Canadian economy has, no doubt, recovered majority of the jobs lost during recession, but the job growth in the nation is still a far cry considering the underlying employment market weaknesses.
According to Sonya Gulati and Derek Burleton, economists with TD Bank, the conditions of employment market in Canada are not robust enough even though Canada has been successful in creating around 440,000 jobs since July 2009, and it has created around 350,000 jobs through November last year exceeding even the expected forecasts.
The economists maintain that the past year had been a good year in terms of job growth in Canada, but, not the best year. And this is especially true for the Canadian provinces of Alberta, Ontario, New Brunswick and Nova Scotia where the employment growth is a still to reach the pre-recession levels.
Moreover, the employment participation rate for the workers has not reached the peak levels before the onset of recession.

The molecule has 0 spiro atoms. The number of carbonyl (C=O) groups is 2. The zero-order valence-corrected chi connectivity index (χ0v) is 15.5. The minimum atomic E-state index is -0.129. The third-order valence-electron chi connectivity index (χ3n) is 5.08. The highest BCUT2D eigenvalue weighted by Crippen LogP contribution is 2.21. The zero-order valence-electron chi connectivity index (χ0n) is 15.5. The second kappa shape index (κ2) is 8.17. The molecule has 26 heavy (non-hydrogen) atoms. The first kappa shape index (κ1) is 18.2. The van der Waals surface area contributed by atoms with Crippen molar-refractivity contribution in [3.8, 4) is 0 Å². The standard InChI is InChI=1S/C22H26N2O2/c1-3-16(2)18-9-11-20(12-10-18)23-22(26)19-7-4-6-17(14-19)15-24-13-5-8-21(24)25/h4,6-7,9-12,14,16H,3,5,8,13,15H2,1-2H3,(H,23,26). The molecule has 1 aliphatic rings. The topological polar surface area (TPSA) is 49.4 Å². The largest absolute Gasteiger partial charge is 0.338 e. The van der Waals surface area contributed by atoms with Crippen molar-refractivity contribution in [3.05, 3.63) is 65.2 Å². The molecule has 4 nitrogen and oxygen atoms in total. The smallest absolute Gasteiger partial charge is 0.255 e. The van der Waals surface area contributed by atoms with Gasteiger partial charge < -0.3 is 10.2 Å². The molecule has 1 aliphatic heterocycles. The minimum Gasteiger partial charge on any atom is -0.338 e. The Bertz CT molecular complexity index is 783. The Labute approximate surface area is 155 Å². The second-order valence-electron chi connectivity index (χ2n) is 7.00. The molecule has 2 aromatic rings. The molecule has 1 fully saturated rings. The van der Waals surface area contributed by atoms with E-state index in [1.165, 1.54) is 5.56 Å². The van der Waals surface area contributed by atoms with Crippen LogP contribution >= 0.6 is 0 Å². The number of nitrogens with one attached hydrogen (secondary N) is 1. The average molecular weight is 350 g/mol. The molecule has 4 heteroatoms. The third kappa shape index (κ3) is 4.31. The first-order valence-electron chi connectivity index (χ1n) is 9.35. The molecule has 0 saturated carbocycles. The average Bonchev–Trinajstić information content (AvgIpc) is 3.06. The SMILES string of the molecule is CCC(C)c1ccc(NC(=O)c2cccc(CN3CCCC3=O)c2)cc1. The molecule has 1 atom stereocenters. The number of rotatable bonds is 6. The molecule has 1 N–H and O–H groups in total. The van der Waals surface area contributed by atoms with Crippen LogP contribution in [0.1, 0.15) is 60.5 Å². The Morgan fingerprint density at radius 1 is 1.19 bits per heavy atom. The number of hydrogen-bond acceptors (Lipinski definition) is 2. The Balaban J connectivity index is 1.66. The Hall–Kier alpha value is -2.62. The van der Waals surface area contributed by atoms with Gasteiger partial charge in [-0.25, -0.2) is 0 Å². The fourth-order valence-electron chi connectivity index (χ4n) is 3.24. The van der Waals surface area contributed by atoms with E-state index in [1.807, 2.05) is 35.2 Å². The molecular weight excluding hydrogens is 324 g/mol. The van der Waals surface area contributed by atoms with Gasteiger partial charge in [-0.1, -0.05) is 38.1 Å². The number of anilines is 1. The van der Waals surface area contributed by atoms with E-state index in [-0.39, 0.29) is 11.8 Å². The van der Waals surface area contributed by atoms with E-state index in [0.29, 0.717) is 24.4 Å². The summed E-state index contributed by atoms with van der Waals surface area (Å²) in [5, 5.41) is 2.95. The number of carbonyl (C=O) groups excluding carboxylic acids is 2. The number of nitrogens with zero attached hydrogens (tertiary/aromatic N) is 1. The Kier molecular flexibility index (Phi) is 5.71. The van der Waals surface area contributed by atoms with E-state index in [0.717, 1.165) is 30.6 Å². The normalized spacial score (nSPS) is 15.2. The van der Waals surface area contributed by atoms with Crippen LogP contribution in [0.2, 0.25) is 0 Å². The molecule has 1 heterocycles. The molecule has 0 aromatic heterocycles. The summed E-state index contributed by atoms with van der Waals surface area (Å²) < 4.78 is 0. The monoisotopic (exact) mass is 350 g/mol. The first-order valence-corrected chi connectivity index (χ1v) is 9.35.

The rate of unemployment in Canada is still staying around 7.6 percent, the figures revealed by the Statistics Canada for the month of December state.
Presently, Canada has created more part-time jobs as compared to the full-time jobs. So, the result is that Canada is having higher number of part-time workers and self-employed workers than in October 2008, the report maintains.
Another fact that points out towards the weaker job market in Canada is that Canadians have been looking to get employed at low-paying jobs resulting in keeping the wages down. Also, majority of new jobs created in Canada have been in public sector apart from self-employment and the private sector is still lagging behind around 106,000 jobs created before the recession.
Meanwhile, the best performance in terms of employment creation in Canada has been witnessed in the provinces of Prince Edward Island, Quebec, B.C.(British Columbia), Manitoba and Newfoundland in the year 2010.
The other Canadian provinces had not witnessed any significant changes in the Canada job market, the report reiterates.
TD economists maintain that the weakness in the employment market in Ontario can be attributed to problems in the manufacturing sector.